The frequently lamented weakening of social and law norms in modern societies is examined. After some concern about norm erosion in classical sociology, empirical social research on mass communication, industry, the military, and urban life soothed earlier concerns. Yet criminological evidence on late modern and rapidly modernizing societies, qualitative research in the sociology of culture, and quantitative life-course research attest to a weakening of normative standards during the second half of the twentieth century. Their findings are propelled by communitarian discourses. However, long-term historical research and some studies in the sociology of law demonstrate the growing strength of norms that regulate interpersonal violence. Contradictory evidence thus suggests replacing one-dimensional and unidirectional ideas about the impact of modernization on the strength of legal and social norms by a dialectic understanding. A set of hypotheses is developed, based on diverse literatures on organizations and the economy, culture and the life course, political and social movements, and crime and the law. The hypotheses concern the dialectic consequences for the strength of norms, of the growing size of social units, growing participation in labor markets, transition of economic forms, formal rationalization of law, and the shift from a noninterventionist state to an interventionist welfare state.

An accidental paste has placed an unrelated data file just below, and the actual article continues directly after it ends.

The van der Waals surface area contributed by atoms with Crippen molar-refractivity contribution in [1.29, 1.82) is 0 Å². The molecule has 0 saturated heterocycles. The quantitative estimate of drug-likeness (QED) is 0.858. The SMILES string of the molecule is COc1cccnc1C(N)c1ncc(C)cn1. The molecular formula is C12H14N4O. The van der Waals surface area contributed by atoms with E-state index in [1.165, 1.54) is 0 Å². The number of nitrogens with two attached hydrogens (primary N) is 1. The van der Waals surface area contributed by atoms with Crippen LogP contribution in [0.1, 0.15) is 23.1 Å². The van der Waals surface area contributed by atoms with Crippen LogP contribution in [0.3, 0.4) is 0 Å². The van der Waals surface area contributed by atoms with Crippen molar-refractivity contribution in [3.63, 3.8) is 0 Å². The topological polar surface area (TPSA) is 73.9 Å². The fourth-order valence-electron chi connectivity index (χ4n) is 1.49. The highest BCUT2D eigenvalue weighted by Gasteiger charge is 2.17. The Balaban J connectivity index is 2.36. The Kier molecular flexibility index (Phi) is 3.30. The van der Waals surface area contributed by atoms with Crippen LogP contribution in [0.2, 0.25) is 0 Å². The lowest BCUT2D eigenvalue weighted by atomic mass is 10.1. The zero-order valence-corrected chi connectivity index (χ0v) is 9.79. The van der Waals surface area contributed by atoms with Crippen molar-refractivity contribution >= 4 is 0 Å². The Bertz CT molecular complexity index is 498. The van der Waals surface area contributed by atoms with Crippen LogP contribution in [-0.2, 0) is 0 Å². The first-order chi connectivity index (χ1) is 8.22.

|Original language||English (US)|
|Number of pages||29|
|State||Published - Mar 2002|